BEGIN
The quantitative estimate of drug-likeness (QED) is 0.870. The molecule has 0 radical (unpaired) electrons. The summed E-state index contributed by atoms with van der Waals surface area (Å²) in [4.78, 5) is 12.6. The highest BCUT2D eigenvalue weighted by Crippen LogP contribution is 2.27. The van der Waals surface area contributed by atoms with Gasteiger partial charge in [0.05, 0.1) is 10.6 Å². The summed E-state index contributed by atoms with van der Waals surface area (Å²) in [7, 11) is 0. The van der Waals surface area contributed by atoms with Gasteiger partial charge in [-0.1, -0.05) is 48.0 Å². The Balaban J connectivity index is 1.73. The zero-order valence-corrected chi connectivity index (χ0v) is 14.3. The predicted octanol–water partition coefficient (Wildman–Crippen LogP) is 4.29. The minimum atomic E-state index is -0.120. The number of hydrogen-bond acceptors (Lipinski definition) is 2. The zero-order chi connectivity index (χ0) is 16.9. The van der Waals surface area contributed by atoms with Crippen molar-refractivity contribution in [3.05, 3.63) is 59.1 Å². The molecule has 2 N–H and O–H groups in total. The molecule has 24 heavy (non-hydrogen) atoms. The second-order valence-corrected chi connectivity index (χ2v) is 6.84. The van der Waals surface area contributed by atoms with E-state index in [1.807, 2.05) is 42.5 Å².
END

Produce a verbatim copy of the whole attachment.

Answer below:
The quantitative estimate of drug-likeness (QED) is 0.870. The molecule has 0 radical (unpaired) electrons. The summed E-state index contributed by atoms with van der Waals surface area (Å²) in [4.78, 5) is 12.6. The highest BCUT2D eigenvalue weighted by Crippen LogP contribution is 2.27. The van der Waals surface area contributed by atoms with Gasteiger partial charge in [0.05, 0.1) is 10.6 Å². The summed E-state index contributed by atoms with van der Waals surface area (Å²) in [7, 11) is 0. The van der Waals surface area contributed by atoms with Gasteiger partial charge in [-0.1, -0.05) is 48.0 Å². The Balaban J connectivity index is 1.73. The zero-order valence-corrected chi connectivity index (χ0v) is 14.3. The predicted octanol–water partition coefficient (Wildman–Crippen LogP) is 4.29. The minimum atomic E-state index is -0.120. The number of hydrogen-bond acceptors (Lipinski definition) is 2. The zero-order chi connectivity index (χ0) is 16.9. The van der Waals surface area contributed by atoms with Crippen molar-refractivity contribution in [3.05, 3.63) is 59.1 Å². The molecule has 2 N–H and O–H groups in total. The molecule has 24 heavy (non-hydrogen) atoms. The second-order valence-corrected chi connectivity index (χ2v) is 6.84. The van der Waals surface area contributed by atoms with E-state index in [1.807, 2.05) is 42.5 Å².